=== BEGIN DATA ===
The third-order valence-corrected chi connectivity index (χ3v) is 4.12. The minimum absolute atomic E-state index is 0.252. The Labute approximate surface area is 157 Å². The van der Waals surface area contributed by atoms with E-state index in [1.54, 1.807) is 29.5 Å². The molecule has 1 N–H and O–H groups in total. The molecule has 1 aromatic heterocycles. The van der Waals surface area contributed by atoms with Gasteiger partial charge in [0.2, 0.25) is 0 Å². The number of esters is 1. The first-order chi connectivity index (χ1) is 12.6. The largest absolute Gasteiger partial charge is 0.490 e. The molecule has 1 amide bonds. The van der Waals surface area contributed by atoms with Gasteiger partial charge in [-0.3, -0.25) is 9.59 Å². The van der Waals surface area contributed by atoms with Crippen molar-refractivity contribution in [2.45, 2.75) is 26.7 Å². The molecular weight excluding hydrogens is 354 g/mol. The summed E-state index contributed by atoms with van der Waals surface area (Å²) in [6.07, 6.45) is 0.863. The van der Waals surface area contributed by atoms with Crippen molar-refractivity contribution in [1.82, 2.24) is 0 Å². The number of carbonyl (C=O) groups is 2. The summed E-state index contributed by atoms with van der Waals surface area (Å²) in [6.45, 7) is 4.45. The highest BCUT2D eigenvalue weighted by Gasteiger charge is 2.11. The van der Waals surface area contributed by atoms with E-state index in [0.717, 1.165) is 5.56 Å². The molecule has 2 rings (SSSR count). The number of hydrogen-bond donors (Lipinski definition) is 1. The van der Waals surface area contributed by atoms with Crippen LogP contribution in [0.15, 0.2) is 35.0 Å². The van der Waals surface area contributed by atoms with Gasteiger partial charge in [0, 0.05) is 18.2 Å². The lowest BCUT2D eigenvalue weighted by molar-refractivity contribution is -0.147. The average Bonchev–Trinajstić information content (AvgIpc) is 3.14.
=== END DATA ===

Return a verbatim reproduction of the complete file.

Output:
The third-order valence-corrected chi connectivity index (χ3v) is 4.12. The minimum absolute atomic E-state index is 0.252. The Labute approximate surface area is 157 Å². The van der Waals surface area contributed by atoms with E-state index in [1.54, 1.807) is 29.5 Å². The molecule has 1 N–H and O–H groups in total. The molecule has 1 aromatic heterocycles. The van der Waals surface area contributed by atoms with Gasteiger partial charge in [0.2, 0.25) is 0 Å². The number of esters is 1. The first-order chi connectivity index (χ1) is 12.6. The largest absolute Gasteiger partial charge is 0.490 e. The molecule has 1 amide bonds. The van der Waals surface area contributed by atoms with Gasteiger partial charge in [-0.3, -0.25) is 9.59 Å². The van der Waals surface area contributed by atoms with Crippen molar-refractivity contribution in [2.45, 2.75) is 26.7 Å². The molecular weight excluding hydrogens is 354 g/mol. The summed E-state index contributed by atoms with van der Waals surface area (Å²) in [6.07, 6.45) is 0.863. The van der Waals surface area contributed by atoms with Crippen molar-refractivity contribution in [1.82, 2.24) is 0 Å². The number of carbonyl (C=O) groups is 2. The summed E-state index contributed by atoms with van der Waals surface area (Å²) in [6.45, 7) is 4.45. The highest BCUT2D eigenvalue weighted by Gasteiger charge is 2.11. The van der Waals surface area contributed by atoms with E-state index in [0.717, 1.165) is 5.56 Å². The molecule has 2 rings (SSSR count). The number of hydrogen-bond donors (Lipinski definition) is 1. The van der Waals surface area contributed by atoms with Crippen LogP contribution in [0.15, 0.2) is 35.0 Å². The van der Waals surface area contributed by atoms with Gasteiger partial charge in [0, 0.05) is 18.2 Å². The lowest BCUT2D eigenvalue weighted by molar-refractivity contribution is -0.147. The average Bonchev–Trinajstić information content (AvgIpc) is 3.14.